The lateral habenula is hyperactive in rat models of human depression
Cold Spring Harbor, NY — A team of neuroscientists at Cold Spring Harbor Laboratory (CSHL), Brookhaven National Laboratory (BNL) and UC San Diego (UCSD) has collected evidence suggesting that a previously overlooked portion of the brain could be a prime locus of human depression.
In two rat models of human depression, the scientists have demonstrated that neurons in a tiny area in the central brain called the lateral habenula (LHb) are hyperactive.
Specifically, as the team reports today online ahead of print in the journal Nature, excitatory synaptic inputs onto neurons in the LHb are enhanced in “depressed” animals, a finding they regard significant because this excitation in turn causes the inhibition of “downstream targets”—including neurons in a part of the brain called the ventral tegmental area (VTA), important in the brain’s reward system and heavily populated by dopamine neurons.
Furthermore, the team, which includes Professor Fritz Henn of CSHL and BNL and Assistant Professor Bo Li of CSHL, as well as Professor Roberto Malinow of UCSD and formerly of CSHL, was able to use an analog of deep brain stimulation (DBS), a novel form of electrical stimulation involving the implantation of electrodes into a specific brain area, to reverse depression-like symptoms in the rats.
DBS is an important new experimental modality of treatment for refractory depression in people, as well as a potentially important approach to treat other neurophysiological disorders, most notably Parkinson’s disease. The team’s results point to the LHb as a potential therapeutic target for DBS. A series of ongoing experiments in depression at other laboratories, which have shown promise in a small number of human patients, have used DBS to target an area of the cingulate cortex called Brodman’s Area 25. Henn and colleagues in Germany last year reported success in treating one case of intractable human depression with DBS, targeting the LHb.
The animal models used in the team’s rat experiments displayed a behavior called learned helplessness. The rats were stressed in ways that were unpredictable and inescapable; over time, they developed depression-like symptoms, notably a lack of motivation to evade unpleasant stress. “It’s not a perfect model of human depression by any means,” says Li, “but it is very valuable, for it does enable us to study the neural mechanisms of certain aspects of depression in people.”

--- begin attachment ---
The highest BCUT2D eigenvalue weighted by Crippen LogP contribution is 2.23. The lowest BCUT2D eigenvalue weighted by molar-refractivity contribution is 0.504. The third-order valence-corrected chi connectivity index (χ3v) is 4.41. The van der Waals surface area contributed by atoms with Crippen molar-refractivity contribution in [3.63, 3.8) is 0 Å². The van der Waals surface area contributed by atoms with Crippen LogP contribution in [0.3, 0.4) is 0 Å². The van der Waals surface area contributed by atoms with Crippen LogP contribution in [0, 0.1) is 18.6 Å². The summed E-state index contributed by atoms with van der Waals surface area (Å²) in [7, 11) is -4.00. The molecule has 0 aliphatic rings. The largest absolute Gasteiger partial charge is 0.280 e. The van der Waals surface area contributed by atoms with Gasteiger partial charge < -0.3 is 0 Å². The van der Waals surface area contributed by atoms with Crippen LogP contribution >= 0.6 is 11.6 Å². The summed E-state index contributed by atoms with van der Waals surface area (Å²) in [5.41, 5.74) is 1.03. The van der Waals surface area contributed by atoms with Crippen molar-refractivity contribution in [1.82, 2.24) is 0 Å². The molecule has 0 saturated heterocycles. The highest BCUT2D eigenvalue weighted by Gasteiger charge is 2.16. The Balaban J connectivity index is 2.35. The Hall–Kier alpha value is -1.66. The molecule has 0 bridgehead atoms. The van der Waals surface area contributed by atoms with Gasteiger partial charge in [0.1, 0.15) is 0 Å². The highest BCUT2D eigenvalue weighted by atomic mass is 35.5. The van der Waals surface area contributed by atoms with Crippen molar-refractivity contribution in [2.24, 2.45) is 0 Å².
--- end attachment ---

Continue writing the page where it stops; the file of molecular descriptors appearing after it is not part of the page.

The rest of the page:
The team’s most important decision was to study the lateral habenula. “This is an area of the brain that has often been overlooked, perhaps because of its size.” Li noted, “It covers an area only about 1-2 mm across.” So far only two brain imaging studies have implicated the LHb in depression because of the difficulty in resolving it using existing technologies such as PET and fMRI.
Dr. Henn, a pioneer in using learned helplessness to study depression, persuaded the team to focus on the LHb, a structure whose potential role in depression intrigued him because the LHb has elevated metabolic activity in the congenital learned helplessness model developed in his lab. The team hypothesizes that the therapeutic effect of DBS on hyperactivity in the LHb is due to the silencing effect of the high-frequency electrical pulses delivered by the implanted electrodes.
Further study of this and more broadly the mechanism behind LHb-related dysfunction is the team’s most immediate priority. The rodent medial prefrontal cortex, the counterpart of Brodman’s Area 25 in humans, which has already been demonstrated to be implicated in at least a subset of human depression, is one of several brain areas that send axonal projections to the habenula, Li notes. “In theory, it could be the source of the ‘driving force’ that makes neurons in the LHb overexcited.”
“Our next important goal is to define the source of the overactivity, which appears to be due to increased glutamatergic activity,” Henn states. Another priority, he says, is to better understand the mechanism of DBS in the habenula. “By applying DBS in the habenula, you’re affecting the entire structure, and its entire population of neurons. We want to know which elements are critical in mediating the behavioral effect—the relief of “depressed” symptoms—that we have observed,” Henn says.
The habenula projects not only to the VTA, but to other areas such as the Raphe nuclei, which produce serotonin, another neurotransmitter implicated in depression and which may control noradrenaline output in the brain as well. The team wants to know how the lateral habenula coordinates the activity of all three—dopamine, serotonin and noradrenaline—to fully understand the LHb’s role in depression. Li says he intends to use highly specific methods including optogenetics to dissect different pathways of interest in the model.
“Synaptic potentiation onto habenula neurons in the learned helplessness model of depression” was published online ahead of print in Nature February 24, 2011. The authors are: B. Li, J. Piriz, M. Mirrione, C. Chung, C. Prolux, D. Schulz, F. Henn, and R. Malinow. The paper can be found online at www.nature.org.
Founded in 1890, Cold Spring Harbor Laboratory has shaped contemporary biomedical research and education with programs in cancer, neuroscience, plant biology and quantitative biology. Home to eight Nobel Prize winners, the private, not-for-profit Laboratory employs 1,100 people including 600 scientists, students and technicians. The Meetings & Courses Program annually hosts more than 12,000 scientists. The Laboratory’s education arm also includes an academic publishing house, a graduate school and the DNA Learning Center with programs for middle and high school students and teachers. For more information, visit www.cshl.edu